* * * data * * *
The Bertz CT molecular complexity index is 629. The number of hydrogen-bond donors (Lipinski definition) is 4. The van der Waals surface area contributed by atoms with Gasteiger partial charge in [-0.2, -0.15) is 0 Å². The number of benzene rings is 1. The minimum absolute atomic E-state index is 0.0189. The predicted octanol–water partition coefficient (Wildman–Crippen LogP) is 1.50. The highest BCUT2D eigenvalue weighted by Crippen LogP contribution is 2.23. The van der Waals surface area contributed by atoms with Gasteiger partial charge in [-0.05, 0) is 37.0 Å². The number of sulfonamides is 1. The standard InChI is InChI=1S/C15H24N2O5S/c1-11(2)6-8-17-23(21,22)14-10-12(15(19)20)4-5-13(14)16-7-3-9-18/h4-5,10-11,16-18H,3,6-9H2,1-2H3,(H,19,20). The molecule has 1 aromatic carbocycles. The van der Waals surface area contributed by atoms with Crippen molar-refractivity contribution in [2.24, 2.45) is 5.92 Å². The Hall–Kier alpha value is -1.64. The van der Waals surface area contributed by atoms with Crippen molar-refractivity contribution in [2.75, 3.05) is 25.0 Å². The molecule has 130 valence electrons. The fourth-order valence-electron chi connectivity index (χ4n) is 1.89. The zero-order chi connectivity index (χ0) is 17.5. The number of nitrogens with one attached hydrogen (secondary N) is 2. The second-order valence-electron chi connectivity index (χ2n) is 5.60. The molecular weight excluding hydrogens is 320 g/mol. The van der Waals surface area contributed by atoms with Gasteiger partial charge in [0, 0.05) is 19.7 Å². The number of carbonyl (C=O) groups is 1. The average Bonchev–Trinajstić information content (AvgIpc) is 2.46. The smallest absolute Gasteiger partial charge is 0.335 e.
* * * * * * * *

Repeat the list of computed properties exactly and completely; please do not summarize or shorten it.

The Bertz CT molecular complexity index is 629. The number of hydrogen-bond donors (Lipinski definition) is 4. The van der Waals surface area contributed by atoms with Gasteiger partial charge in [-0.2, -0.15) is 0 Å². The number of benzene rings is 1. The minimum absolute atomic E-state index is 0.0189. The predicted octanol–water partition coefficient (Wildman–Crippen LogP) is 1.50. The highest BCUT2D eigenvalue weighted by Crippen LogP contribution is 2.23. The van der Waals surface area contributed by atoms with Gasteiger partial charge in [-0.05, 0) is 37.0 Å². The number of sulfonamides is 1. The standard InChI is InChI=1S/C15H24N2O5S/c1-11(2)6-8-17-23(21,22)14-10-12(15(19)20)4-5-13(14)16-7-3-9-18/h4-5,10-11,16-18H,3,6-9H2,1-2H3,(H,19,20). The molecule has 1 aromatic carbocycles. The van der Waals surface area contributed by atoms with Crippen molar-refractivity contribution in [2.24, 2.45) is 5.92 Å². The Hall–Kier alpha value is -1.64. The van der Waals surface area contributed by atoms with Crippen molar-refractivity contribution in [2.75, 3.05) is 25.0 Å². The molecule has 130 valence electrons. The fourth-order valence-electron chi connectivity index (χ4n) is 1.89. The zero-order chi connectivity index (χ0) is 17.5. The number of nitrogens with one attached hydrogen (secondary N) is 2. The second-order valence-electron chi connectivity index (χ2n) is 5.60. The molecular weight excluding hydrogens is 320 g/mol. The van der Waals surface area contributed by atoms with Gasteiger partial charge in [0, 0.05) is 19.7 Å². The number of carbonyl (C=O) groups is 1. The average Bonchev–Trinajstić information content (AvgIpc) is 2.46. The smallest absolute Gasteiger partial charge is 0.335 e.